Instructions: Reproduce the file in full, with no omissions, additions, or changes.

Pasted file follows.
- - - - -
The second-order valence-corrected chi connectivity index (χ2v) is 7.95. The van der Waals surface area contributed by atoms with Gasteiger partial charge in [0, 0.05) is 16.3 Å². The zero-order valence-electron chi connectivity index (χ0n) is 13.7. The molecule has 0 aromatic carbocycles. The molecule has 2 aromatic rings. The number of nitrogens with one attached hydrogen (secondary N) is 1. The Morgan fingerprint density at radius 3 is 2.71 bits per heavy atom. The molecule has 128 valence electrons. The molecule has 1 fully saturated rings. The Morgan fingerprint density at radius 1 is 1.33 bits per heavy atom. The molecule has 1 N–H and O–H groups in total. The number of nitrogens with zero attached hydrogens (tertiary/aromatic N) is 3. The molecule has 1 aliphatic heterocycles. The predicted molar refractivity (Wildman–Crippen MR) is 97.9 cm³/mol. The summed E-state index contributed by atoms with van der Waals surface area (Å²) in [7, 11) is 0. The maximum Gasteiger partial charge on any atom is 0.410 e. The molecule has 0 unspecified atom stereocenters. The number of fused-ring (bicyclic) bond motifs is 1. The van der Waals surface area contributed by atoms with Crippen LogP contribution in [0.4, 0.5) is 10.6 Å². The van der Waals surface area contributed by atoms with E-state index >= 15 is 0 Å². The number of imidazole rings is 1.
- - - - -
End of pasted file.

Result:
The second-order valence-corrected chi connectivity index (χ2v) is 7.95. The van der Waals surface area contributed by atoms with Gasteiger partial charge in [0, 0.05) is 16.3 Å². The zero-order valence-electron chi connectivity index (χ0n) is 13.7. The molecule has 0 aromatic carbocycles. The molecule has 2 aromatic rings. The number of nitrogens with one attached hydrogen (secondary N) is 1. The Morgan fingerprint density at radius 3 is 2.71 bits per heavy atom. The molecule has 128 valence electrons. The molecule has 1 fully saturated rings. The Morgan fingerprint density at radius 1 is 1.33 bits per heavy atom. The molecule has 1 N–H and O–H groups in total. The number of nitrogens with zero attached hydrogens (tertiary/aromatic N) is 3. The molecule has 1 aliphatic heterocycles. The predicted molar refractivity (Wildman–Crippen MR) is 97.9 cm³/mol. The summed E-state index contributed by atoms with van der Waals surface area (Å²) in [7, 11) is 0. The maximum Gasteiger partial charge on any atom is 0.410 e. The molecule has 0 unspecified atom stereocenters. The number of fused-ring (bicyclic) bond motifs is 1. The van der Waals surface area contributed by atoms with Crippen LogP contribution in [0.4, 0.5) is 10.6 Å². The van der Waals surface area contributed by atoms with E-state index >= 15 is 0 Å². The number of imidazole rings is 1.